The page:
Lynne Murphy lynnem at COGS.SUSX.AC.UK
Sun Dec 10 14:27:32 UTC 2000

--On Friday, December 8, 2000 6:35 pm +0000 EdZotti at AOL.COM wrote:

> Morris quotes
> Hugh Rawson as saying,
> <<"the use of the modifier "Chinese" in the derogatory sense of "confused,
> disorganized or inferior" dates back to the time of World War I and was
> largely a British invention. Other "Chinese" slurs of the day included
> "Chinese ace" (an inept aviator), "Chinese national anthem" (an explosion)
> and "Chinese puzzle" (one with no solution)."Chinese fire drill" seems to
> be one of the few (fortunately) of these phrases that have survived in
> popular usage. >>

Not to mention "Chinese whispers" which is what the British call the
"telephone game" (when a message gets distorted by being repeated again and

I don't know about the origins of "Chinese water torture".  I've noticed it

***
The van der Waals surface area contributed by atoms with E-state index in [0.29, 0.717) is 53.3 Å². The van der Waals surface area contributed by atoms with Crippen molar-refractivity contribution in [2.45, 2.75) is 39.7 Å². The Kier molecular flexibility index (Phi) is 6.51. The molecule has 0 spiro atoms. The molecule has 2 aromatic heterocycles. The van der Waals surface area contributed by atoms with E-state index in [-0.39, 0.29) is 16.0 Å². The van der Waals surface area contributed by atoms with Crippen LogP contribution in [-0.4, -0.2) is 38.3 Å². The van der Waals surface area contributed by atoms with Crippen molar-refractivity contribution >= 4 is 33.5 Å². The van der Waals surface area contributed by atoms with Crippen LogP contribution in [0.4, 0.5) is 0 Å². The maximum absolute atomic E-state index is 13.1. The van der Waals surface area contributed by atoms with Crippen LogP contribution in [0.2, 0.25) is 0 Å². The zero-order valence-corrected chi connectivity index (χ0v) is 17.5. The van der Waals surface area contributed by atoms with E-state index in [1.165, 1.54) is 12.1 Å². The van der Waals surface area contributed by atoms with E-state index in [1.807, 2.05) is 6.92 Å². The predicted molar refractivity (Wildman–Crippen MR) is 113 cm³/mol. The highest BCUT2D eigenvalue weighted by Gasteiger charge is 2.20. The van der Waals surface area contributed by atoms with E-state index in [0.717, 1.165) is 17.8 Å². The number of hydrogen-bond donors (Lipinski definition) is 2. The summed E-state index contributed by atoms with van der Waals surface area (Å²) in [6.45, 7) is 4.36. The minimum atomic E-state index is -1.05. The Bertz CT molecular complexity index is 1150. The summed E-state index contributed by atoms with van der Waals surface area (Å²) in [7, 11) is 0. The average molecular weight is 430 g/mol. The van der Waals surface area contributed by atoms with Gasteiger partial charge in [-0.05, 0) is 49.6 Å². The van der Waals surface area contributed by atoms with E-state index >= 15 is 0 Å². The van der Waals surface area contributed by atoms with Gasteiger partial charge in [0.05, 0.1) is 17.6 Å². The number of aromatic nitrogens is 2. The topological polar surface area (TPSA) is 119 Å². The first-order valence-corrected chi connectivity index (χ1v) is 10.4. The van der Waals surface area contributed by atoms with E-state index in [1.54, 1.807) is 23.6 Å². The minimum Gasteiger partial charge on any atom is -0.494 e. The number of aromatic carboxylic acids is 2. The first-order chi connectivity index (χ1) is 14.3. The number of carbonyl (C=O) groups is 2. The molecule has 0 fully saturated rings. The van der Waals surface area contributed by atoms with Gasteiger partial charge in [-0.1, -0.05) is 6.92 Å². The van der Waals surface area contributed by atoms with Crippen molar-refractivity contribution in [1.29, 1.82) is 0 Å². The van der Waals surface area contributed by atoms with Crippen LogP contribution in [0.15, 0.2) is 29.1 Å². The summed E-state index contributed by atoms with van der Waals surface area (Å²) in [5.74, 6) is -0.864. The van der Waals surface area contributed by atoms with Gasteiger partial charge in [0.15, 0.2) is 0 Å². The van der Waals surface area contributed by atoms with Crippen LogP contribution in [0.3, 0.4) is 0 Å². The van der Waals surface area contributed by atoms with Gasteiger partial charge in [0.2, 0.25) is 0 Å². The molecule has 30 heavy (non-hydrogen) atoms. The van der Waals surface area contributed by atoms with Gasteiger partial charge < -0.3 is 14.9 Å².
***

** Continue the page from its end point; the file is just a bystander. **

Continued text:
refered to recently as just "water torture" (e.g., in the song 'Basement
apartment' by Sarah Harmer)--no doubt to get away from the ethnic
slurriness of the "Chinese" part.

As someone else mentioned, I always understood that the point of CWT was to
drive the person crazy and this is why it transfers so well to dripping
taps, as in Harmer's song.



M Lynne Murphy
Lecturer in Linguistics
School of Cognitive and Computing Sciences
University of Sussex
Brighton BN1 9QH

phone +44-(0)1273-678844
fax   +44-(0)1273-671320

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